(Updated 2022) People trying to save money on prescriptions and other medications may look at online pharmacies — or at buying medications across the border and overseas.
Online pharmacies — to use, or not to use?
We thought online pharmacies might be an important player. But most of the women we spoke with about buying birth-control pills were unenthusiastic about online offers. Many sites offer drugs cheap — really, really cheap. For some, no prescription is needed. That worried us, not just for birth-control pills but for other medications as well. There is a whole slew of web sites selling cheap drugs, and some look really sketchy.
The National Association of Board of Pharmacy gives the stamp of approval (known as VIPPS, or verified Internet pharmacy practice sites) to online drug sellers that meet its standards. It keeps a running list of VIPPS, which could be useful if you are in the market.
The approved sites listed here are all U.S. sites.
“It is technically illegal for individuals to order drugs online from other countries,” according to Roger Bate, an American Enterprise Institute fellow who wrote an article about this topic in the Op-Ed section of The New York Times. “And yet no sooner does the F.D.A. shut down one dubious online pharmacy than another pops up. According to the National Association of Boards of Pharmacy, only 3 percent of the 9,600 online pharmacies it has reviewed complied with industry standards.”
Savings can be significant, but, as Bate points out, the safeguards are limited. Then again, safeguards in the United States are limited too — just recall the Vioxx scandal, or the compounding pharmacy scandal that killed and maimed pain sufferers whose doctors gave them supposedly soothing shots of steroids that turned out to be tainted.
We are hearing a lot about people with creative overseas solutions also.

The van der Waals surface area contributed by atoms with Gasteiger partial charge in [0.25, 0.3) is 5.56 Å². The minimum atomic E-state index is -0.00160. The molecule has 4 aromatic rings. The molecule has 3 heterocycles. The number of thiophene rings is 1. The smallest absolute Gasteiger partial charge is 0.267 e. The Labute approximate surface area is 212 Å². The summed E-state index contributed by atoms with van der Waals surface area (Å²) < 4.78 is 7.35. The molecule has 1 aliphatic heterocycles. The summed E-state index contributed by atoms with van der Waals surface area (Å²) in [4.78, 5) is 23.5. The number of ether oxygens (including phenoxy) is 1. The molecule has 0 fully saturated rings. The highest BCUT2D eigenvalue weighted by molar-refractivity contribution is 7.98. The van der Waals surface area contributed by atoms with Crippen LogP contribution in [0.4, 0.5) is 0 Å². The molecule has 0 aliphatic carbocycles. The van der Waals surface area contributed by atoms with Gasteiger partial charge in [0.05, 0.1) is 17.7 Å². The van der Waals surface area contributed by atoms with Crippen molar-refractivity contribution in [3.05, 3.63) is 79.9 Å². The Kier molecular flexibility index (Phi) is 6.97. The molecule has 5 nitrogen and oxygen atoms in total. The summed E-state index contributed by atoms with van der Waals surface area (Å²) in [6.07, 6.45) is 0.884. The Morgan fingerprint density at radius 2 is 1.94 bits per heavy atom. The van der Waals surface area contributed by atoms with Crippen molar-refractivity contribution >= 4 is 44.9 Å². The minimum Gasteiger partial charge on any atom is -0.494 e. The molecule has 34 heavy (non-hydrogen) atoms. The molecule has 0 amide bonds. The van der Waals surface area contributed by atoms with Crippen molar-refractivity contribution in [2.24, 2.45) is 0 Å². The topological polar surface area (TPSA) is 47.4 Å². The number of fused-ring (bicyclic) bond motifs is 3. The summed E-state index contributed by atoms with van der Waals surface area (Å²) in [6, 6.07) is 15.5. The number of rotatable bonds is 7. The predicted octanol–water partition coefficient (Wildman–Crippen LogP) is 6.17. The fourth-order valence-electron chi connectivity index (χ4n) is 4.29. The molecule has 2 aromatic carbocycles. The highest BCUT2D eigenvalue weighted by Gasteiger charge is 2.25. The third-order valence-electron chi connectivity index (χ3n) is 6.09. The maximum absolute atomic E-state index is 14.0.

A friend writes: “A lot of people I know — including myself when I was using them — get their pills across the border in cities such as Tijuana and Juarez (yes, Juarez. People still go there to socialize and buy things like medicine). A month of pills in Mexico costs $4 or $5 US dollars. You can also put together your own ‘Plan B’ dose using Mexican b/c pills (which are made by multi-national companies, the same ones as in the US). Birth control in Mexico is sold without prescription. Anytime you talk about the wild fluctuations in birth control pill prices, you should be comparing them to what they cost in Mexico, and it also helps to recognize that many Americans who live near Mexico, or travel there frequently, economize by getting their medication just a few feet from the US.”
She also told us that she goes across the border to buy antibiotics and other common medications.
When we last wrote about buying birth-control pills overseas, we talked to women who were buying birth-control pills in Bangkok, Thailand; Cape Town, South Africa; and Ankara, Turkey, quite often when they were on vacation, visiting family or the like. One woman told us she has a friend who travels frequently to Hong Kong and brings back supplies.
Meanwhile, there’s a debate going on about whether birth-control pills should be available over the counter. Here’s an opinion piece by Libby Rosenthal from The New York Times about that.
And, in reproductive pharmaceutical news from all over, we note that, its erectile dysfunction drug, via its Web site, apparently in a move to make it easier for men to buy it (and also save them the embarrassment of going to the pharmacy for this medication). The New York Times article about this development noted that Pfizer could be losing millions to black-market pharmacies selling counterfeit Viagra online.
Jeanne Pinder is the founder and CEO of ClearHealthCosts. She worked at The New York Times for almost 25 years as a reporter, editor and human resources executive, then volunteered for a buyout and founded ClearHealthCosts.
She was previously a fellow at the Tow Center for Digital Journalism at the Columbia University School of Journalism. ClearHealthCosts has won grants from the Tow-Knight Center for Entrepreneurial Journalism at the Craig Newmark Graduate School of Journalism at the City University of New York; the International Women’s Media Foundation; the John S. and James L. Knight Foundation with KQED public radio in San Francisco and KPCC in Los Angeles; the Lenfest Foundation in Philadelphia for a partnership with The Philadelphia Inquirer; and the New York State Health Foundation for a partnership with WNYC public radio/Gothamist in New York; and other honors.
Her TED talk about fixing health costs has surpassed 2 million views.